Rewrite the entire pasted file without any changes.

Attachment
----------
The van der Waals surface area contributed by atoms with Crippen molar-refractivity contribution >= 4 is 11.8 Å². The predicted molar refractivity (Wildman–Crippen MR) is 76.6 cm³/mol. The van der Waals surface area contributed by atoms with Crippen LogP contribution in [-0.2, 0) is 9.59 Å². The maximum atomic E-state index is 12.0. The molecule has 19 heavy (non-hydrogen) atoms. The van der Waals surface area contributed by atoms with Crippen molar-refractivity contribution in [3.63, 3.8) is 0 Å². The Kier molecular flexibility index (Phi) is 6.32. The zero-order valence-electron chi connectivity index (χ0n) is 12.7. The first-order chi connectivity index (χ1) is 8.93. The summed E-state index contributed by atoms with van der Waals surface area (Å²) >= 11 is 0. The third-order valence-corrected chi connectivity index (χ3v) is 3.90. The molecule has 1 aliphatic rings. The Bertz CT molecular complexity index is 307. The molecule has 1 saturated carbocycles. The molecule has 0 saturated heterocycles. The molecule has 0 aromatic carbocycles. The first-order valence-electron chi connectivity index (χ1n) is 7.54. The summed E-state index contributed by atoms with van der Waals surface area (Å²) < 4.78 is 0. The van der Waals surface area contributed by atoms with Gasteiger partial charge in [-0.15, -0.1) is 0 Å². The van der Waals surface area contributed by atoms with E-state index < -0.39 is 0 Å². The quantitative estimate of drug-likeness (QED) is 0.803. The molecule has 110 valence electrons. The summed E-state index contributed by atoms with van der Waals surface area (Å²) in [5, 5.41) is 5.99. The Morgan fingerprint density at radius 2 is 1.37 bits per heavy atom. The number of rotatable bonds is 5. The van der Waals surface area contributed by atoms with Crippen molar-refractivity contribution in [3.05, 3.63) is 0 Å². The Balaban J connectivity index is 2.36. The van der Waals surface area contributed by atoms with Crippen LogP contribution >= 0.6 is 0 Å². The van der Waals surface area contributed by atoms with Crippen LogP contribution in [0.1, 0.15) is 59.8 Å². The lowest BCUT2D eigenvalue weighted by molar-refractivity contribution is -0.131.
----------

The van der Waals surface area contributed by atoms with Crippen molar-refractivity contribution >= 4 is 11.8 Å². The predicted molar refractivity (Wildman–Crippen MR) is 76.6 cm³/mol. The van der Waals surface area contributed by atoms with Crippen LogP contribution in [-0.2, 0) is 9.59 Å². The maximum atomic E-state index is 12.0. The molecule has 19 heavy (non-hydrogen) atoms. The van der Waals surface area contributed by atoms with Crippen molar-refractivity contribution in [3.63, 3.8) is 0 Å². The Kier molecular flexibility index (Phi) is 6.32. The zero-order valence-electron chi connectivity index (χ0n) is 12.7. The first-order chi connectivity index (χ1) is 8.93. The summed E-state index contributed by atoms with van der Waals surface area (Å²) >= 11 is 0. The third-order valence-corrected chi connectivity index (χ3v) is 3.90. The molecule has 1 aliphatic rings. The Bertz CT molecular complexity index is 307. The molecule has 1 saturated carbocycles. The molecule has 0 saturated heterocycles. The molecule has 0 aromatic carbocycles. The first-order valence-electron chi connectivity index (χ1n) is 7.54. The summed E-state index contributed by atoms with van der Waals surface area (Å²) < 4.78 is 0. The van der Waals surface area contributed by atoms with Gasteiger partial charge in [-0.15, -0.1) is 0 Å². The van der Waals surface area contributed by atoms with E-state index < -0.39 is 0 Å². The quantitative estimate of drug-likeness (QED) is 0.803. The molecule has 110 valence electrons. The summed E-state index contributed by atoms with van der Waals surface area (Å²) in [5, 5.41) is 5.99. The Morgan fingerprint density at radius 2 is 1.37 bits per heavy atom. The number of rotatable bonds is 5. The van der Waals surface area contributed by atoms with Crippen molar-refractivity contribution in [3.05, 3.63) is 0 Å². The Balaban J connectivity index is 2.36. The van der Waals surface area contributed by atoms with Crippen LogP contribution >= 0.6 is 0 Å². The van der Waals surface area contributed by atoms with Crippen LogP contribution in [0.1, 0.15) is 59.8 Å². The lowest BCUT2D eigenvalue weighted by molar-refractivity contribution is -0.131.